Instrumental variable (IV) estimation is an important technique in causal inference and applied empirical work. Continue reading You Can’t Test Instrument Validity
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Some time ago I wrote about a paper by Arthur Lewbel in the Journal of Business & Economic Statistics in which he develops a method to do two-stage least squares regressions without actually having an exclusion restrictions in the model. The approach relies on higher moment restrictions in the error matrix and works well for linear or partly linear models. Back then, I expressed concerns that the estimator does not seem to work when an endogenous regressor is binary though; at least not in the simulations I have carried out.
After a bit of email back-and-forth we were able to settle the debate now. Continue reading Follow-up on “IV regressions without instruments” (technical)
Arthur Lewbel published a very interesting paper back in 2012 in the Journal of Business & Economic Statistics (ungated version here). The paper attracted quite some attention because it lays out a method to do two-stage least squares regressions (in order to identify causal effects) without the need for an outisde instrumental variable. Continue reading IV regressions without instruments (technical)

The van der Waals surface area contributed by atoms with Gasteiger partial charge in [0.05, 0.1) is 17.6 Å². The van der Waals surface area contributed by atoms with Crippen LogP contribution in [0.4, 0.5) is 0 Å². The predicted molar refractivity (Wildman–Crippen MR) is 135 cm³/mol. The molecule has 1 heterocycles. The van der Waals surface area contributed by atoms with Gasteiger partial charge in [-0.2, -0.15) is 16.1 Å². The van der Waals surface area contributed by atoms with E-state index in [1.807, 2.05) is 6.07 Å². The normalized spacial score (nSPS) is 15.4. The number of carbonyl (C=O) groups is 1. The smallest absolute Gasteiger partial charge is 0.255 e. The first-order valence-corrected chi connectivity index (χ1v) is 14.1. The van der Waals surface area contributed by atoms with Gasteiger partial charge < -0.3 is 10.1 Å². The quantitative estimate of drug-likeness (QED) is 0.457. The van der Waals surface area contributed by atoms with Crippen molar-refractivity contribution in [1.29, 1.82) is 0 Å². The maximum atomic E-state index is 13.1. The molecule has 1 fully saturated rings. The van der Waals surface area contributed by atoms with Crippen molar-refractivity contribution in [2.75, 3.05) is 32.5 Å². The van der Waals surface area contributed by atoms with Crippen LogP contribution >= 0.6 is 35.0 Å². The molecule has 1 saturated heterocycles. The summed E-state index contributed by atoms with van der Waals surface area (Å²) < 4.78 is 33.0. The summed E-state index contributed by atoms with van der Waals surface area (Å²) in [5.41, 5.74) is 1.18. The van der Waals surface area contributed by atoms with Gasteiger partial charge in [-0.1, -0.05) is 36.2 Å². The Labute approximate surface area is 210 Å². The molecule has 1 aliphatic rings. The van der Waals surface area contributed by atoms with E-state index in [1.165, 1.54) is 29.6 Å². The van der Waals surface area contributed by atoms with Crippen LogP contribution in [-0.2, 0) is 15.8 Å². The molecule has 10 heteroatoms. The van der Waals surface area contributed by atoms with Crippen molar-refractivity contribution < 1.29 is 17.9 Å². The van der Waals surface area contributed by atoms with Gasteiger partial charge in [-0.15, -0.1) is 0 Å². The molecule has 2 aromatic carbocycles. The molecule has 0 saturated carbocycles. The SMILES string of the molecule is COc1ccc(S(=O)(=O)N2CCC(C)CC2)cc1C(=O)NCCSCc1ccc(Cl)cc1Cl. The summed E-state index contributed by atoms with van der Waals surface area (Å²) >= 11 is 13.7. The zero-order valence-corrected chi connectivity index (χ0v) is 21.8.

Wolfram Schenker from Columbia University gave a talk about the impact of climate change on agricultural production at ZEW. The part which struck me the most, I found out later, is part of a paper published in the American Economic Review (Roberts and Schlenker, 2013). Seems like I have a good taste… Continue reading The Econ 101 of Agriculture